Fitzgerald arrives during a period of unprecedented turnover at the Police Department. U.S. District Judge James K. Bredar, who is overseeing the city's Justice Department consent decree, publicly warned city officials in July that progress could stall without a permanent leader in charge of the department.
City Hall officials say they welcome the opportunity to introduce the Fitzgerald to the community now that his name has been released. Pugh lauded him in an op-ed in The Baltimore Sun, saying his career has demonstrated that he can build relationships with community leaders and deliver sustainable change.
"I am convinced that we have a unique opportunity to build on our progress to reduce violence and accelerate our efforts to create a safer city and re-establish community trust in those sworn to protect and serve," the mayor wrote.
But officials continued to face questions over the process of selecting him. City Solicitor Andre Davis, who was closely involved, said a panel interviewed seven candidates but declined to say who sat on the panel and what Pugh's precise role was. In the op-ed, Pugh described "extensive discussions" with Fitzgerald.
Andre Davis said Pugh opted for a confidential process so that the city could attract chiefs of other large departments — the kinds of candidates the mayor wanted to hear from, but who officials worried would not want to publicly signal their interest in finding a new job.
Baltimore Police Sgt. Michael Mancuso, the new president of the Fraternal Order of Police Lodge #3, said the mayor had not consulted with the police union about the decision.
"I think that we've been waiting to see if she was going to include us in the process, but she has not," he said Friday. "We weren't included."
When reached by a reporter Friday afternoon, Mancuso said it was the first he was learning about the mayor's decision and that he had recently heard about possible internal candidates being named to the post.
Mancuso said he now plans to reach out to the Fort Worth police union to learn more. He could get a poor report: Officers there were polled by the Fort Worth Police Officers Association in 2017, and 84 percent said morale had declined during Fitzgerald's tenure, according to the Fort Worth Star-Telegram.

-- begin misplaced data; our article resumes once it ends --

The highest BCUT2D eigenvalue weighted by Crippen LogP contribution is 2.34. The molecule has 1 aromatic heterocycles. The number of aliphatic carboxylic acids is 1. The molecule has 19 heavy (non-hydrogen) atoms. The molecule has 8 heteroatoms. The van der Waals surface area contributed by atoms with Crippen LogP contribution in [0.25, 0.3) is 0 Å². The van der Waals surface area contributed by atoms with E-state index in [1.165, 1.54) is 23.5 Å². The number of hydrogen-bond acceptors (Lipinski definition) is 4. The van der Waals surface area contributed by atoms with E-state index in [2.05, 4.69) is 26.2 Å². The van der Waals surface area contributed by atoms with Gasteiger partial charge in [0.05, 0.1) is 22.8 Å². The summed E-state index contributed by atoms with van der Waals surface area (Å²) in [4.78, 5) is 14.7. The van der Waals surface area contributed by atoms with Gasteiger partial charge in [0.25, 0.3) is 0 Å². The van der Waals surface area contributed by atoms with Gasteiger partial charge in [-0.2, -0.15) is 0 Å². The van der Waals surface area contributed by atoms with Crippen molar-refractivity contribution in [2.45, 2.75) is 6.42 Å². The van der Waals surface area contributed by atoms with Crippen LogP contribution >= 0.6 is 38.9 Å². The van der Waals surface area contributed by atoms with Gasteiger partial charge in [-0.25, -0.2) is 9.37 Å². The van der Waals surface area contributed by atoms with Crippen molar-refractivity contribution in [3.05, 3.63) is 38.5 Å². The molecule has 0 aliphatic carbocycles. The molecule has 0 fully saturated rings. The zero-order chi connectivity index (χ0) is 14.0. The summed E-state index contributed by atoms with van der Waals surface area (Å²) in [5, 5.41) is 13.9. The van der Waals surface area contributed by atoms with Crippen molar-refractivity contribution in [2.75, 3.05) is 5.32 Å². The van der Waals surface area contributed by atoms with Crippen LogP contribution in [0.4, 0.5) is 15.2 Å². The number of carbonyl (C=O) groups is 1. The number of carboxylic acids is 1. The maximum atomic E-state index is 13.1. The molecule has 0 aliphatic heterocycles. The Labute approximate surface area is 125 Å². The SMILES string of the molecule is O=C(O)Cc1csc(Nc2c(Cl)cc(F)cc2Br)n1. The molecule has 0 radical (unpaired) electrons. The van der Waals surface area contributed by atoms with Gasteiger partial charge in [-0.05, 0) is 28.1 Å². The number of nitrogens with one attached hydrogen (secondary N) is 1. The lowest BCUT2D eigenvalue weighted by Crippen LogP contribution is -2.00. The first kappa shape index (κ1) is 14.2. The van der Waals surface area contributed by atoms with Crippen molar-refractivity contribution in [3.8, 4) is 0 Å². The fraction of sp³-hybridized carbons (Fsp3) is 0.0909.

Fitzgerald's name leaked into public view last month after the mayor of Fort Worth appeared to confirm that he was departing for Baltimore after reviewing a Twitter post, only to have a spokeswoman later say he was actually only a candidate for the job.
Pugh had not planned to officially announce her pick Friday, but confirmed that Fitzgerald was her choice after news began to spread of her selection.
Fitzgerald has three children and three grandchildren, and his wife, Pauline Fitzgerald, is a homicide detective in Texas. He has an undergraduate degree in liberal arts from Villanova University, and he has master's and doctoral degrees in business administration.
In the wake of De Sousa's abrupt departure in May, the mayor's team faced questions over how closely he was vetted. Andre Davis said a private firm that specializes in conducting background checks of law enforcement officers investigated Fitzgerald ahead of his selection — a review that included a look at his confidential personnel files.
Scott, the councilman, said if Fitzgerald agreed to release those records it would build trust with the community. Davis said he did not expect that to happen.
Baltimore Sun reporters Jessica Anderson and Kevin Rector contributed to this article.